The next morning dawned fairly bright through a haze and fog that was beautiful for the 15 minutes it lasted but the onset of rain was all too familiar so we broke camp after some pop-tarts and halfway through getting packed up the rain started again. There was no way I was going to sit around all day with a 14 year old under rainy grey skies. If I was by myself I might have stayed one more night but with the forecast of thunderstorms it was the right move. I asked Sarah what she wanted to do and she said “whatever you want, Dad”. And she would have stayed put, but was glad we bugged-out. I retrieved the bear bag which was undisturbed and we broke camp making sure that we were good stewards of LNT. The walk back to the car was uneventful, and not too wet even though it was raining hard. Moisture wicking synthetics have been known to me for years on the golf course, but they really are great when soaked.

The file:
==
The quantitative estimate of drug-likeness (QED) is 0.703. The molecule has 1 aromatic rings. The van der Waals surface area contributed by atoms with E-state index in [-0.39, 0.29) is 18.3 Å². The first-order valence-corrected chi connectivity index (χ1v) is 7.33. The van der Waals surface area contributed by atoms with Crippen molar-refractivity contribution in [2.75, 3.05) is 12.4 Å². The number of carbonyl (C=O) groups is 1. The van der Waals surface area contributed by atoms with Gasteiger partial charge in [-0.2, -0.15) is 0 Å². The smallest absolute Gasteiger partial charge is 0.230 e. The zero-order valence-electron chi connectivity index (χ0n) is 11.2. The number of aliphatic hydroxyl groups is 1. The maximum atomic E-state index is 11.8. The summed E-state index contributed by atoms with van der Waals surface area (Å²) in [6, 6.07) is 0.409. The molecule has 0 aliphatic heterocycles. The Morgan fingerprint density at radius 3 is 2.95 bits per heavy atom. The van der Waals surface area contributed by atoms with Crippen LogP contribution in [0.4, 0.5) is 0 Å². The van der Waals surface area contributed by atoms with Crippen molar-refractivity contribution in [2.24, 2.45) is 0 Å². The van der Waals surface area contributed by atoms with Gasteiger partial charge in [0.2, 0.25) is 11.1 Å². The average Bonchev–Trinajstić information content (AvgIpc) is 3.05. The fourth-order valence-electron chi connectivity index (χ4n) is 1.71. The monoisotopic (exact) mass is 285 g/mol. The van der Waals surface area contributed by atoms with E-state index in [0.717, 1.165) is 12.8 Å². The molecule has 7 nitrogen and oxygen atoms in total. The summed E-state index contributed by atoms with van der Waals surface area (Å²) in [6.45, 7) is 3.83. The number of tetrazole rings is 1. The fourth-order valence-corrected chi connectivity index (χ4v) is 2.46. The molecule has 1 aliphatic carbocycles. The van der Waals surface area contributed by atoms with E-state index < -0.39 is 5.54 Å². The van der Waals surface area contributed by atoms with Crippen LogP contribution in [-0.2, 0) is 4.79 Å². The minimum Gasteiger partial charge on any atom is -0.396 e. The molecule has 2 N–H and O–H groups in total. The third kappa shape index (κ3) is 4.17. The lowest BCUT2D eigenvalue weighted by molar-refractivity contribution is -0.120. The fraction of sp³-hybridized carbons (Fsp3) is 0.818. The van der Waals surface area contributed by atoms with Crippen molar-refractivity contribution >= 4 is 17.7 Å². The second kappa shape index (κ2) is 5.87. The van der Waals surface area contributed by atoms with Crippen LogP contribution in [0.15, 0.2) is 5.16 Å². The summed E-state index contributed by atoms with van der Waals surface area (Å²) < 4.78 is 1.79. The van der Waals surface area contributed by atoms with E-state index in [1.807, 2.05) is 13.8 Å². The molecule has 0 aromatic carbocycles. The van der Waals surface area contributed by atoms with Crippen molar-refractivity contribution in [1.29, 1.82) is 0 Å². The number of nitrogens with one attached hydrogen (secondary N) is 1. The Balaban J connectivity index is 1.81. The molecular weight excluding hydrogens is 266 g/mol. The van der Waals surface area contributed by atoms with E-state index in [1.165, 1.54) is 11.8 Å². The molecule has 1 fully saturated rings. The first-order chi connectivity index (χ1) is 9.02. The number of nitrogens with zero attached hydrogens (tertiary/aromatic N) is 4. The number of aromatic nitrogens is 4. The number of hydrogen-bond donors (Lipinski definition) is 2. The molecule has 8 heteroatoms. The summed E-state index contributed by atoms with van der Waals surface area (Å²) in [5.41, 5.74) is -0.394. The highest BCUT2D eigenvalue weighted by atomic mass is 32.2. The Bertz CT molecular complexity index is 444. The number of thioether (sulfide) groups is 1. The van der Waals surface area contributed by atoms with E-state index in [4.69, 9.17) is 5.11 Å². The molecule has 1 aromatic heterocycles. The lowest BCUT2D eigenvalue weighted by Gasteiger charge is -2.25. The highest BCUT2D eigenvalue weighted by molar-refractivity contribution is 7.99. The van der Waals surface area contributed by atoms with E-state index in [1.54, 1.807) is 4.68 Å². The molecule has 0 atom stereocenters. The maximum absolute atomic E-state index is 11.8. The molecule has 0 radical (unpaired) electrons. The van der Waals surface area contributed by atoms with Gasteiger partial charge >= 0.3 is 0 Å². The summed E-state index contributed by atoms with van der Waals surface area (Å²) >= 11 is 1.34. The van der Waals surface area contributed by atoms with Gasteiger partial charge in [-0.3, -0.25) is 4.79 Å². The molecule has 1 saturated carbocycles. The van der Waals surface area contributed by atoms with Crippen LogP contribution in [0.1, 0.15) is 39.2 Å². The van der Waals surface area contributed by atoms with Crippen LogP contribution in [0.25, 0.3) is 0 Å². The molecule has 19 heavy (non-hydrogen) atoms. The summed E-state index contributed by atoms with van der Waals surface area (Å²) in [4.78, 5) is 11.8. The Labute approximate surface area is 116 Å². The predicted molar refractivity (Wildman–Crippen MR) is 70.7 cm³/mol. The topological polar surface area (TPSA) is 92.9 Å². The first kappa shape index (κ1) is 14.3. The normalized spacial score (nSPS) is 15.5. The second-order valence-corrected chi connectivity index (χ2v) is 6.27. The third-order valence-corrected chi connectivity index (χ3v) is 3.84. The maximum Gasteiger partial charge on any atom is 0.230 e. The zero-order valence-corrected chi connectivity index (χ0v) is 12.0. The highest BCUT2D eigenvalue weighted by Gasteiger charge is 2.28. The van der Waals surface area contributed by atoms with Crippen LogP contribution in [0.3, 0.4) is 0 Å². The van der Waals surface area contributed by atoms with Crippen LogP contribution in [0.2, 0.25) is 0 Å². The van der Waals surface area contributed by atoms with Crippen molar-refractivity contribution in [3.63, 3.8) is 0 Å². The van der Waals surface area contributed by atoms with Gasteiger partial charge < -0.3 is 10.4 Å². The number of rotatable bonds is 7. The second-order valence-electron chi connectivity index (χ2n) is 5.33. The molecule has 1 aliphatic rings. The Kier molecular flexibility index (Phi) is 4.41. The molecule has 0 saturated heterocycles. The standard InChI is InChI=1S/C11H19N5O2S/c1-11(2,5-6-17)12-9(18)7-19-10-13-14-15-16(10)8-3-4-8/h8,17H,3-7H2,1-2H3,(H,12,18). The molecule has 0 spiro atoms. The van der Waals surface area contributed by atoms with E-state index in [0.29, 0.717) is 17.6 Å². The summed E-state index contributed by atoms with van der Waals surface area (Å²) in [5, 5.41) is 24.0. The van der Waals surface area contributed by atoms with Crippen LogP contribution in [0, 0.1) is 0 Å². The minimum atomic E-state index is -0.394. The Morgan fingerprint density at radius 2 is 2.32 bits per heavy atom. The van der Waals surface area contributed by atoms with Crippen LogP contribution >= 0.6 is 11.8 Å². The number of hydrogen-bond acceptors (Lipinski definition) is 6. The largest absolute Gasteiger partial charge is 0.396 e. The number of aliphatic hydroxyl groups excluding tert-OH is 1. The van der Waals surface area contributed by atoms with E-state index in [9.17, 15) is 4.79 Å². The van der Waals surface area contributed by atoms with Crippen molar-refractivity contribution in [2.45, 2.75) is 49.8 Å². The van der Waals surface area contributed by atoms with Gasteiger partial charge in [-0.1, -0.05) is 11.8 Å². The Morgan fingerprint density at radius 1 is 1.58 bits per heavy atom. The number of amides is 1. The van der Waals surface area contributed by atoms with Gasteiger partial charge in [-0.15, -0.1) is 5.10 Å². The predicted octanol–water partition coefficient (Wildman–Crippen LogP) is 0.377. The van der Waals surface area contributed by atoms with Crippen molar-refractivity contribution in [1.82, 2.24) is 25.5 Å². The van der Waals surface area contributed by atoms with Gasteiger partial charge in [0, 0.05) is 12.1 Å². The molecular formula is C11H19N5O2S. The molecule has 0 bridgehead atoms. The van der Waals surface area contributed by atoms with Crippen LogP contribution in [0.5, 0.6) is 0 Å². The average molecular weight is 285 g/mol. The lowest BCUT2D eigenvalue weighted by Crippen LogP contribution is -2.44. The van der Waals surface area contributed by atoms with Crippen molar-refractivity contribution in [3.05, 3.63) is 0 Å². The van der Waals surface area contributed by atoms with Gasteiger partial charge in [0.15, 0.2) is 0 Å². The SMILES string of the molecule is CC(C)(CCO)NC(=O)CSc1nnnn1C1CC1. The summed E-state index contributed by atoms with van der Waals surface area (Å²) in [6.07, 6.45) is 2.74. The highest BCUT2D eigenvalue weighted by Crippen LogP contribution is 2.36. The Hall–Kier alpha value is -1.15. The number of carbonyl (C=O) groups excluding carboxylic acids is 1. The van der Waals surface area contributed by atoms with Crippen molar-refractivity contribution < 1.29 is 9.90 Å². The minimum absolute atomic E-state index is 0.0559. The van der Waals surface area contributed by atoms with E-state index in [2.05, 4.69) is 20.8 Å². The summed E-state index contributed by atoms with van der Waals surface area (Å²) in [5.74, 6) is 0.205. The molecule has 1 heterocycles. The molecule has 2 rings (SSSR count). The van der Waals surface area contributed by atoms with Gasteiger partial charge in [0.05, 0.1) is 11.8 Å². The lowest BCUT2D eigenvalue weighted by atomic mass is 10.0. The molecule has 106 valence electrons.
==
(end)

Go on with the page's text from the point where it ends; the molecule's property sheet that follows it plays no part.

So in conclusion, I’m hooked. I made some mistakes and some will think (or say, this is a discussion board after all—please comment on anything/everything) that a 51 year old, out of shape office worker had no business doing his first Adirondack hike, much less a two-night overnight) based solely upon knowledge gained form an internet forum-- much less taking his 14 year old daughter along--but I’m guessing most all will think it more than all right, since you’re the folks I got my ideas from! If I told the folks I work with I gained most of my knowledge off the “internets”, they’d think me nuts.